Today we are deviating from our traditional articles to honor the last US Veteran from World War I. Frank Buckles, like many young men at the time, lied about his age in order to enlist. Being only 16, he was refused at the Navy and Marine offices, but swore to his age convincingly enough at the Army office, they let him in.
Over the last century, Mr. Buckles experienced a combination of events that anyone will be very hard pressed to every replicate. Born in 1901, a time before many states required birth certificates, Mr. Buckles enlisted only 16 years later, hotly pursuing adventure, like any teenage boy. Enroute to Europe Mr. Buckles happened to have passage on a boat which employed sailors who had been at the rescue of the Titanic only a handful of years earlier.
After surviving World War I, and the concurrent Spanish Influenza pandemic, Mr. Buckles weathered out the Great Depression aboard a ship, serving as a purser, which is an officer aboard a ship that keeps the accounts and sees to the welfare of any passengers.
Mr. Buckles watched the 1936 Olympics in Nazi Germany, including the infamous race which enraged Hitler because Jesse Owens, an athlete not of Hitler’s eugenic Aryan race, won a gold medal.
Then, during World War II, while working in the Philippines for a shipping company, Mr. Buckles was captured along with other civilians and help in a prison camp by the Japanese military. It wasn’t until a U.S. Military mission over three years later that Mr. Buckles would be free from captivity, having amazingly survived starvation and disease.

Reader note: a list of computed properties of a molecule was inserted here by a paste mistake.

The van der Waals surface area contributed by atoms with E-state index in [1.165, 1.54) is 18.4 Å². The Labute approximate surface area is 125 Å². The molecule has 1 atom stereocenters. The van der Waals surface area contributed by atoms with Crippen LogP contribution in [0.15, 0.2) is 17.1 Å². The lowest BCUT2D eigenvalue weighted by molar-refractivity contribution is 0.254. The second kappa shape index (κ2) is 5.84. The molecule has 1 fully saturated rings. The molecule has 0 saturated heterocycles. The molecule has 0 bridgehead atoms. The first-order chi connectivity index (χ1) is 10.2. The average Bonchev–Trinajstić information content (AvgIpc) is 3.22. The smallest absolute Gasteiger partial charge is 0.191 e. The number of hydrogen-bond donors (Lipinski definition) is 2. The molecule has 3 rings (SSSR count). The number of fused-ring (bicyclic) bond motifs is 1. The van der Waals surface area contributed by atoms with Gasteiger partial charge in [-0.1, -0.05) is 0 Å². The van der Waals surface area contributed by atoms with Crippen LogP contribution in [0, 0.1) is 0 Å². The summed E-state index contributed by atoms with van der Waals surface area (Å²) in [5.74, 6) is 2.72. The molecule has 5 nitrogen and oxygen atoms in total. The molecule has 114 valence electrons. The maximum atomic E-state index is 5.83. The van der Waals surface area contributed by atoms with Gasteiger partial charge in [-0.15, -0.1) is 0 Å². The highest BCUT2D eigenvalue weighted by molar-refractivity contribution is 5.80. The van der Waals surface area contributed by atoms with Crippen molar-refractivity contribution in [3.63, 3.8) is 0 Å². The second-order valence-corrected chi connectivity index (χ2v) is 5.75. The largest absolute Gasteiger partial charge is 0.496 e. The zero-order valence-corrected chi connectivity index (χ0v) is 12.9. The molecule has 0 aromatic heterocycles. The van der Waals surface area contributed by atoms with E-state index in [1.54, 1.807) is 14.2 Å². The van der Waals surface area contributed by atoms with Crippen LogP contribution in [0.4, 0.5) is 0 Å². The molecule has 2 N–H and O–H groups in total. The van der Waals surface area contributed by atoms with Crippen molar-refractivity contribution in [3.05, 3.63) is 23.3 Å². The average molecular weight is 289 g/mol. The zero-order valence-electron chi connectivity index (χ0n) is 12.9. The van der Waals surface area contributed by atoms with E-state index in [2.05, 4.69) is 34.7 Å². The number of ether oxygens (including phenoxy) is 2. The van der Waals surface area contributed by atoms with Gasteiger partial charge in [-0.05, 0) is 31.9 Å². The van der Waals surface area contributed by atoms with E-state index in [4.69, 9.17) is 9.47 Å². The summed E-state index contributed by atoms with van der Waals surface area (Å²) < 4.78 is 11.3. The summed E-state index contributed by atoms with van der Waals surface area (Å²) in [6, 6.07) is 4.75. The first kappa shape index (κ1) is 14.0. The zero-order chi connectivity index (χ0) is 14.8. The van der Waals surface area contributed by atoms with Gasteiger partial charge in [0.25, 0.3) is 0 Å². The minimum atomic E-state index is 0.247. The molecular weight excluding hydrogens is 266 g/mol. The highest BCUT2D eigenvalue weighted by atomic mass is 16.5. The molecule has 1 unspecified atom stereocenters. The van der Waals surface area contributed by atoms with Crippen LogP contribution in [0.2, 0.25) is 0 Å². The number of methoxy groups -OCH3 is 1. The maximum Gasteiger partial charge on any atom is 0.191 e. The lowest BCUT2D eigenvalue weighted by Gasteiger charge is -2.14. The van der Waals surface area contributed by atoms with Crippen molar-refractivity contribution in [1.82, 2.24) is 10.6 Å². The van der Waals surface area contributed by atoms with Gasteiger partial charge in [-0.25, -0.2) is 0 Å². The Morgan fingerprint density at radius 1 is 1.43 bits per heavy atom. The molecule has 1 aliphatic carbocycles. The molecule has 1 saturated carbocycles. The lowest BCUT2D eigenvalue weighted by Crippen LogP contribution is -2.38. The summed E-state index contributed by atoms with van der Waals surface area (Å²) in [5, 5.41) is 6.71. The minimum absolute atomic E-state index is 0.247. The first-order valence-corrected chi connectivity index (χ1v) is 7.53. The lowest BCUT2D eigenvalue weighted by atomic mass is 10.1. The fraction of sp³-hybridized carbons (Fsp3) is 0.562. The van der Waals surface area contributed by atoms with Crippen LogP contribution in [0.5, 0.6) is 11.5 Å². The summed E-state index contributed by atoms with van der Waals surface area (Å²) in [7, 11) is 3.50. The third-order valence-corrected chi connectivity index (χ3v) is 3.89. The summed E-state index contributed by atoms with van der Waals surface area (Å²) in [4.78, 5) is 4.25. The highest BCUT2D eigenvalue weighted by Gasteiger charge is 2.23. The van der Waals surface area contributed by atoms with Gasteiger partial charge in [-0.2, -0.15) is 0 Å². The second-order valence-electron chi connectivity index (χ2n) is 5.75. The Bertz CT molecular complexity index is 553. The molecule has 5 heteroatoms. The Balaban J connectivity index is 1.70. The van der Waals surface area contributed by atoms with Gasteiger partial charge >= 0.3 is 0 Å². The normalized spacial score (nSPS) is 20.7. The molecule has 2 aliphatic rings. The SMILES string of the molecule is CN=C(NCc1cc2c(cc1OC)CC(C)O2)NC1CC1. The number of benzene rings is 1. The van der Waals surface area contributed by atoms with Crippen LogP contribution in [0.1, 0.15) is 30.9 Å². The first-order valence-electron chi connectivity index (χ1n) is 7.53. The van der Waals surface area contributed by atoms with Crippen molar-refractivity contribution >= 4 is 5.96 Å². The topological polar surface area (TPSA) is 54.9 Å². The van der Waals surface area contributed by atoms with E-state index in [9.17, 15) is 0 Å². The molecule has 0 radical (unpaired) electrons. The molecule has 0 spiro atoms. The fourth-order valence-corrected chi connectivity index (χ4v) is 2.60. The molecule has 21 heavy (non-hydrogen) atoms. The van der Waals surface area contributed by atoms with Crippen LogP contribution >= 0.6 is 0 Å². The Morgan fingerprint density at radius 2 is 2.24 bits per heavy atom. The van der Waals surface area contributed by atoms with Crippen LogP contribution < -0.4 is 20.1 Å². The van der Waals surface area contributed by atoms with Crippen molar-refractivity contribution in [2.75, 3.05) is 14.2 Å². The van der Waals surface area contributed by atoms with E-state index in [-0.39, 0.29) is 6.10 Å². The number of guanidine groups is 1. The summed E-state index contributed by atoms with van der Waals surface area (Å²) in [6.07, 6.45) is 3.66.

Upon returning to the States, a relatively “normal” life commenced for Mr. Buckles, including marriage and a single daughter. Until 2008, Mr. Buckles was largely unknown for his lifetime’s experiences. In 2008 though, another WWI veteran died and the VA reported that Mr. Buckles was the last living US WWI veteran. Once this news became public, a large base of interest and adoration developed for Mr. Buckles and the wealth of history which he embodied.
From a time in history preceding the Titanic to smart phones and facebook (which Mr. Buckles reportedly had), there may never be another century in history where a single person is able to participate and experience such a wide range of events.
This article is in honor of Mr. Buckles’ life, as well as the lives of all those veterans who have died in war, thereby surrendering their chance at living such a full and experience rich life. Thank you, all, for your service.